Stack Overflow is a community of 4.7 million programmers, just like you, helping each other.

Join them; it only takes a minute:

Sign up
Join the Stack Overflow community to:
  1. Ask programming questions
  2. Answer and help your peers
  3. Get recognized for your expertise

I have binary file

BinaryWriter binwriter = new BinaryWriter(File.Open("C:\\temp\\Users.bin", FileMode.Create));
binwriter.Write(buff);
binwriter.Close();

It works, but how can I read data from this file? I need to read new line each time, while it is not end of file.

BinaryReader binreader = new BinaryReader(File.Open("C:\\temp\\Users.bin", FileMode.Open));
byte[] m = binreader.ReadBytes(??????); //I to read only 1 line to m, and then I need to read again new line to m. 
share|improve this question
3  
If it's a binary file then there's no concept of a "line". That's specific to text. Please give more information. – Jon Skeet Mar 30 '14 at 13:51
    
I write to FILE arrays like m, and I want to read them, by line I mean 1 array m – user3102962 Mar 30 '14 at 14:48
    
No, that's not clear at all. What do you mean by a "file array"? And what do you mean by a "line" if this is arbitrary binary data? For example, imagine that the file actually contains a piece of music encoded as MP3 - what does a "line" mean in that context? It's vital that you understand the nature of your data and treat it accordingly. – Jon Skeet Mar 30 '14 at 14:49
up vote 0 down vote accepted

Binary file doesn't have the concept of a "line", however you can try to read it like a text file by doing this way :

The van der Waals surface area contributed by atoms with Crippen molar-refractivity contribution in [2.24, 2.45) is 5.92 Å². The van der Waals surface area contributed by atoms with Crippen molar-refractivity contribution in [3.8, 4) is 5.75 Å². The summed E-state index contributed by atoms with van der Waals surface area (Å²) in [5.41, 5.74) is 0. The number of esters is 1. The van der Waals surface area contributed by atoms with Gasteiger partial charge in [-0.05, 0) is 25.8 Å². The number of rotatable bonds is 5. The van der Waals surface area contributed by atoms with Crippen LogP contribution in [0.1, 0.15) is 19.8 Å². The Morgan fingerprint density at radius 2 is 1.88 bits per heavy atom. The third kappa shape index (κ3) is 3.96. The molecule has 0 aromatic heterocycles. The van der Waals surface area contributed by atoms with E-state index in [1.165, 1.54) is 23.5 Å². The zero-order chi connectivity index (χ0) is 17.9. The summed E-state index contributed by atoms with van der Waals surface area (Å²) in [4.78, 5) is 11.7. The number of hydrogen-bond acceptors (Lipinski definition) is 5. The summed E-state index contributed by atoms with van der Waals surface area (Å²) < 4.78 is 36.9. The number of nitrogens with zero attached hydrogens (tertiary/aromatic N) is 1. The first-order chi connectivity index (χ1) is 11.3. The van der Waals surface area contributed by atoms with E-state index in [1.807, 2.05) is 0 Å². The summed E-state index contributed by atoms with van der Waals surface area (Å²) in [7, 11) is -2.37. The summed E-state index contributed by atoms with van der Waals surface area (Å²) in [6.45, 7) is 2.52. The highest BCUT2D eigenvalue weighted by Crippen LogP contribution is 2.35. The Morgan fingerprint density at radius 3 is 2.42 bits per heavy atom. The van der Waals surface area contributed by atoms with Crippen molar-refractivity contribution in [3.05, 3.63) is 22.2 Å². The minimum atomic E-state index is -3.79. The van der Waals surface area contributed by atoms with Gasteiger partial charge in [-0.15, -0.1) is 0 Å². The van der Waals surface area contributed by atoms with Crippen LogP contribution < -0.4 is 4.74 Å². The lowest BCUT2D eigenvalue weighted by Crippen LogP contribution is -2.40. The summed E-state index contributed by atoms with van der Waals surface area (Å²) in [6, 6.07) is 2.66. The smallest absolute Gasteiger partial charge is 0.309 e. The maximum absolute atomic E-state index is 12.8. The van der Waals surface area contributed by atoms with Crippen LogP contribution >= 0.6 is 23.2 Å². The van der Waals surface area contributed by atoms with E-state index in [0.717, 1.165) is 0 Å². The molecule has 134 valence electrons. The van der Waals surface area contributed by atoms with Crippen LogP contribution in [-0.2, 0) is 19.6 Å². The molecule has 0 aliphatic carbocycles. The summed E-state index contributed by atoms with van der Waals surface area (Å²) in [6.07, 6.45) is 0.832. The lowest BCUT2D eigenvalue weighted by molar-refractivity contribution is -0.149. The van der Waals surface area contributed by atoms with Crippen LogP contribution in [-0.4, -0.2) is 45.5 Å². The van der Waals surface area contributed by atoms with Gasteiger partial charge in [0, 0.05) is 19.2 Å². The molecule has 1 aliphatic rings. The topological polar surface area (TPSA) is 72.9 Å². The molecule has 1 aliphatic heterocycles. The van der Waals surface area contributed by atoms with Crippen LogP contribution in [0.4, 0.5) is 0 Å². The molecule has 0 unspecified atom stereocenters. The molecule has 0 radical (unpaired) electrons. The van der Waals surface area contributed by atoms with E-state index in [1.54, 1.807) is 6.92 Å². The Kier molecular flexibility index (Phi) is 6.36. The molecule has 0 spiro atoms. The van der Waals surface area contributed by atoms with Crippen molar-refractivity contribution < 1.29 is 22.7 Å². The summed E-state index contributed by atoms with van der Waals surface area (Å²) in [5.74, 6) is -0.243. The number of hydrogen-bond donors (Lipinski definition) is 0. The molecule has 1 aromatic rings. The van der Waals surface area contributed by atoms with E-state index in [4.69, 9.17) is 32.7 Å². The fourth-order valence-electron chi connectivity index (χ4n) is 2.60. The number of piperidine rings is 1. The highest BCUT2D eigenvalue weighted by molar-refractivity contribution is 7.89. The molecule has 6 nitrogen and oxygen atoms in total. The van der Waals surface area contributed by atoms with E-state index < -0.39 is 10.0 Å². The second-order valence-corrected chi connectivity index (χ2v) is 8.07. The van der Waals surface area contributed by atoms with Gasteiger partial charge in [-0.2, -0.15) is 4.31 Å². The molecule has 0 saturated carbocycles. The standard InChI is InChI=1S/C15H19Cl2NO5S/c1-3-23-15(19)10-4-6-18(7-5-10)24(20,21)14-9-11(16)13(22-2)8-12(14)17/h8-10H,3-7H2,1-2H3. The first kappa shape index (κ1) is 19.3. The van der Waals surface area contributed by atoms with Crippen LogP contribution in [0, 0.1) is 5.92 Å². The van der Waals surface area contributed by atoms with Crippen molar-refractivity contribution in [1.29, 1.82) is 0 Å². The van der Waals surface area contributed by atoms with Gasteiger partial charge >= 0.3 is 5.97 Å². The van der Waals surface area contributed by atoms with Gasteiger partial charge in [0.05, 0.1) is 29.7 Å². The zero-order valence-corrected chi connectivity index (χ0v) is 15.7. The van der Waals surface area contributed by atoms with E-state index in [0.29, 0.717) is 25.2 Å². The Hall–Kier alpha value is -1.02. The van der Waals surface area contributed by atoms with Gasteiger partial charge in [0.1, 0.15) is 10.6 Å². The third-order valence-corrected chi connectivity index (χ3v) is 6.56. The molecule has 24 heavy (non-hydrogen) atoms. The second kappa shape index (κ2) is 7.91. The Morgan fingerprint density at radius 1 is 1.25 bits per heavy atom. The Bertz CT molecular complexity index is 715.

using (var streamReader = new StreamReader(filePath))
  {
    string line;
    while ((line = streamReader.ReadLine()) != null)
    {
      Console.WriteLine(line);
    }
  }
share|improve this answer
using (StreamReader sr = new StreamReader(path)) 
            {
                while (sr.Peek() >= 0) 
                {
                    Console.WriteLine(sr.ReadLine());
                }
            }

you can of course adapt it to your needs instead of printing it on the Console.

share|improve this answer
1  
Why use Peek? It's cleaner (IMO) just to read a line at a time until ReadLine returns null. However, all of this is assuming a text file, whereas the question appears to be confused about whether the data is text or binary. – Jon Skeet Mar 30 '14 at 13:52
    
Yea it's indeed confusing, but since he was asking about reading a single line, I thought he was gonna codify his byte stream in such a way. I suggested to use Peek because it was suggested on MSDN: msdn.microsoft.com/it-it/library/…. – Saverio Terracciano Mar 30 '14 at 13:55
    
Ick - MSDN fail again, IMO :( – Jon Skeet Mar 30 '14 at 13:55

Your Answer

 
discard

By posting your answer, you agree to the privacy policy and terms of service.

Not the answer you're looking for? Browse other questions tagged or ask your own question.